Govt Repeals Arrest Warrants of 22 Suspected Insurgents in Deep South

Muslim shopping in preparation for Ramadan in Yala province, 18 June 2015.

NARATHIWAT — Thai officials say they have repealed the arrest warrants of 22 former suspected members of the separatist movement in southern Thailand in an effort to promote reconciliation during the Islamic holy month of Ramadan.

Chamnan Muendam, the deputy governor of Narathiwat, said the 22 men were wanted by authorities for their suspected connections to local insurgent groups that have been waging a violent campaign to secede the provinces of Narathiwat, Yala, and Pattani and form a breakaway Islamic state.

The former fugitives surrendered to authorities and have abandoned their armed struggle in favor of a peaceful solution to the conflict, he said.

"[We] are proceeding with the government's policy of opening opportunities for those who think differently from the state or those who took up violent methods, and allowing them to return and solve the problems with peaceful methods," Chamnan said. 

Yesterday Thai army officials explained that suspected insurgents charged with crimes under the Emergency Decree, which has been in place in the region for a decade and grants security officers sweeping powers to detain and arrest suspects, will have their warrants revoked if they can prove their innocence.

Speaking today, Chamnan explained that members of the insurgent movement may also be granted legal amnesty if they prove their "innocent intention" by disavowing the violent campaign.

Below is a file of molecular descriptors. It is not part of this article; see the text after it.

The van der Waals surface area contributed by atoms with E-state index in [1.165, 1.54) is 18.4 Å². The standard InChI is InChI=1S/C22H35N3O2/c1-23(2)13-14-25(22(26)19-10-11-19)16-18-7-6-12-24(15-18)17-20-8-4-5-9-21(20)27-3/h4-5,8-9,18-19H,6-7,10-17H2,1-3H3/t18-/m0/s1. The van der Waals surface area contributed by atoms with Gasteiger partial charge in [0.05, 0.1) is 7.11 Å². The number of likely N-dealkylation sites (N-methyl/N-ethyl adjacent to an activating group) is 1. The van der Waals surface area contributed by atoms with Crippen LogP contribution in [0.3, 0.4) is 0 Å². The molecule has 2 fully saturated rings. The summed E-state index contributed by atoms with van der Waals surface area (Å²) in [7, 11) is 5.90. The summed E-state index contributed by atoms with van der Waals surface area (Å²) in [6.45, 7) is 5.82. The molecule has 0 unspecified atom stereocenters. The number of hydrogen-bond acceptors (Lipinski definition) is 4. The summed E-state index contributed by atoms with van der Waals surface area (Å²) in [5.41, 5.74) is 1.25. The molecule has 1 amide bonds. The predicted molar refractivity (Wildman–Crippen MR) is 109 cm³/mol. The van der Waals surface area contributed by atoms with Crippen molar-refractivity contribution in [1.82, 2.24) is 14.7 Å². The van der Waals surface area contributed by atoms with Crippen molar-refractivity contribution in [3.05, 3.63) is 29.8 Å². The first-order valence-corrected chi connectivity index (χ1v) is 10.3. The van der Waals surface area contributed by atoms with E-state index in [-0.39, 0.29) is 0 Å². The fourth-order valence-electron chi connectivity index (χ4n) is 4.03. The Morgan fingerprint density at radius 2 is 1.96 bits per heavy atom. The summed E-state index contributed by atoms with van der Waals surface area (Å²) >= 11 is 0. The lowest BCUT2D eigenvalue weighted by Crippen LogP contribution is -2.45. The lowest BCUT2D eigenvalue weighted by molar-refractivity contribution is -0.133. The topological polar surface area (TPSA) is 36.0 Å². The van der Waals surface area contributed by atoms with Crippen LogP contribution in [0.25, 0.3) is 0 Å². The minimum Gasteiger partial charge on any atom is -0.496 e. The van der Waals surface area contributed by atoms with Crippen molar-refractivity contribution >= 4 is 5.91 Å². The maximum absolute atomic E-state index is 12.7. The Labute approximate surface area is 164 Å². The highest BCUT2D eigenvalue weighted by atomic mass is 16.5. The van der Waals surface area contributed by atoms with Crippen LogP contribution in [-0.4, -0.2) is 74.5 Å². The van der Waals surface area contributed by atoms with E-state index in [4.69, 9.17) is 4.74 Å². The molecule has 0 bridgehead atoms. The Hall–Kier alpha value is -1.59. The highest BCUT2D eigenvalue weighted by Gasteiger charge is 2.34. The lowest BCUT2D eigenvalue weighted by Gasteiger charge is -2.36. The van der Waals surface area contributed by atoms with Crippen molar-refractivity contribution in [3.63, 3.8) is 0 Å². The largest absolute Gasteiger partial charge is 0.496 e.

Thai authorities say the program is an effort to promote reconciliation during Ramadan, a holy month for Muslims that began today.

The deputy governor also handed over certificates to the 22 former suspects, confirming that their previous arrest warrants issued under the Emergency Decree have been formally revoked, and they are now free to return to their normal lives. 

The secessionist campaign in Narathiwat, Yala, and Pattani – a region known as the Deep South – has claimed the lives of more than 6,200 people since the most recent waves of violence broke out in January 2004, according to data compiled by rights groups.

Thai authorities have responded to the insurgency by deploying at least 60,000 security officers in the Deep South, and maintaining martial law and the Emergency Decree for more than nine years.

 

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